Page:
I brushed it off, but every time after I was prescribed an antibiotic, there would be welts, more numerous than the time before, bigger than the time before, some itched, some didn’t.
I told my doctors about the reactions, but they pooh-poohed it and acted as though I was making it up. I wasn’t. I persisted. I told them of every reaction to every antibiotic prescribed. The doctors continued to ignore it, but two different nurses on two separate occasions told me I should get a medic alert bracelet.
Ten years ago, just a few months after I wrote about tattoos in the workplace, I had surgery. I had told my doctor of my allergic reactions, and she assured me the antibiotic they’d give me prior to surgery should be fine.
As I was being prepped for surgery, I sat in a room that was at best, 40 degrees Fahrenheit. It was freakin’ cold. The nurses gave me a blanket. My doctor and the anesthesiologist came in; the anesthesiologist put the needle (with antibiotic) in my left hand. Five minutes later, my left elbow started to itch. I pulled the blanket off, looked at the needle in my hand and there was a welt growing at the needle insertion point. Yes, the welt was growing as I looked at it.
I said to my doctor “You might want to look at this.” She turned around, stared for a few seconds and said, “That’s not going to work.”
The heavens opened and the angel choir sang – a doctor FINALLY saw what happened when I took antibiotics. I was happy, but still very concerned. My doctor had to give me something to prevent infection during the surgery – and it had to be something I wouldn’t react to. The doctor did and after the surgery, she told me what it was, but for the life of me, I can’t remember the name (it’s not something given to the general public).
My doctor added yet another antibiotic to my file. I asked for, and got, a copy of the allergic-to list. It’s still in my purse today.
A couple of years ago, I decided to buy a medic alert bracelet. I did an online search and came across a picture of a tattoo with the words “type 1 diabetic” on the wrist. I’d never even considered the possibility of a medic alert tattoo. I liked the idea as I wear very little jewelry. I didn’t buy a bracelet then, but I didn’t commit to a tattoo either.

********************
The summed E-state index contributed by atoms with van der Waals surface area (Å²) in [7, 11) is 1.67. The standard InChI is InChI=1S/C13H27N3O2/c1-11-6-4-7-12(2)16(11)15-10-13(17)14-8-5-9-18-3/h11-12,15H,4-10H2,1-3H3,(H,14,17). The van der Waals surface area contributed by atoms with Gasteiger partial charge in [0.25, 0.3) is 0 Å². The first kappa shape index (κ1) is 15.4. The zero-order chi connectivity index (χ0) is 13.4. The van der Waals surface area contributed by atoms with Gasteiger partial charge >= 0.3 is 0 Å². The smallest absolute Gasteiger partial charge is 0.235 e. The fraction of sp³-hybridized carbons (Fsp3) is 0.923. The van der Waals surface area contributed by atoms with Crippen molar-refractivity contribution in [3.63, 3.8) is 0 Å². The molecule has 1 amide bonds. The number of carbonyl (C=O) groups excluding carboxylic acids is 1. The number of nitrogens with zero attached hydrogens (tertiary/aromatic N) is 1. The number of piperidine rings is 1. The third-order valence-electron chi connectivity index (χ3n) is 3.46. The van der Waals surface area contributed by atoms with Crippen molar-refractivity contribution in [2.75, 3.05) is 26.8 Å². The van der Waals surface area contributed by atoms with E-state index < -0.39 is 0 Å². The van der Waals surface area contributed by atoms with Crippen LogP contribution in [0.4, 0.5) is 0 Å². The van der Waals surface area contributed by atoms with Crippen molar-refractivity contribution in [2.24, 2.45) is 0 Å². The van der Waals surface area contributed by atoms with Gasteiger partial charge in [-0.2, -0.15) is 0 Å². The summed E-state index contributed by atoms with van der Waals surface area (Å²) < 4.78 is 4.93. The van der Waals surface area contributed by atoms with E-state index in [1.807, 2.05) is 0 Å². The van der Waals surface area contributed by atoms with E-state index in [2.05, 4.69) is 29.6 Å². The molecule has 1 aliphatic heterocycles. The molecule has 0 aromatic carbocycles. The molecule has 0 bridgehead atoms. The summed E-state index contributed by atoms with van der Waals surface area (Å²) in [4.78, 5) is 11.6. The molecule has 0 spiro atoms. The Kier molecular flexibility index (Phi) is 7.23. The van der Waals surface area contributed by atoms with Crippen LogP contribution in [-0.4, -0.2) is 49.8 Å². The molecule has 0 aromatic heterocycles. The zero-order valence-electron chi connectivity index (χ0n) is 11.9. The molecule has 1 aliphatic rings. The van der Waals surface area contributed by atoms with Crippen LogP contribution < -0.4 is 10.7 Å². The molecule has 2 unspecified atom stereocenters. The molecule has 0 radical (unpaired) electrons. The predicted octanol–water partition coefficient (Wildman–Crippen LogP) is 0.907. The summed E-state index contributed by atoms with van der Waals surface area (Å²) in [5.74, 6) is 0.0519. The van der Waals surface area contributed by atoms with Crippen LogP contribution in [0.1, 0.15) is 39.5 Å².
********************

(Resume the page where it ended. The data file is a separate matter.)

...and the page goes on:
Earlier this year, a friend and I talked about traveling out of state and it got me thinking: What if a medical emergency happened while away from home? The trip didn’t happen, but I started looking for a tattoo artist and found Evolution Tattoo. I set up an appointment, told the artist what I wanted and why I needed it. He drew up a snake and staff, but I won’t lie, the snake freaked me out – it was so detailed. I couldn’t picture it on my arm. He said he’d come up with something before my appointment.
Less than two months later, it was tattoo day. The artist didn’t have the images/fonts I brought in for my consultation. We went online, pulled up some images of a medic alert bracelet, I picked a very generic looking one and he turned it into a tribal tattoo. I hadn’t even considered a tribal look, but I loved it. At the end of this blog are pictures of the finished tat so you can see for yourself how it turned out. It’s cool, a little badass, but more importantly, it gives me a whole lotta piece of mind should a medical emergency ever arise.
I love showing off the new tat and I keep it covered with sunscreen to protect it from the sun, but at work, it’s just covered up. The company I work at is very conservative and it wouldn’t be acceptable to show it, even if it is a medic alert bracelet. I choose to respect the company’s culture and keep it covered; I just wish I didn’t have to.
Despite what I wrote 10 years ago, I know first-hand there are companies not ready to accept tattoos in the workplace, maybe, just maybe, in another 10 years they will be.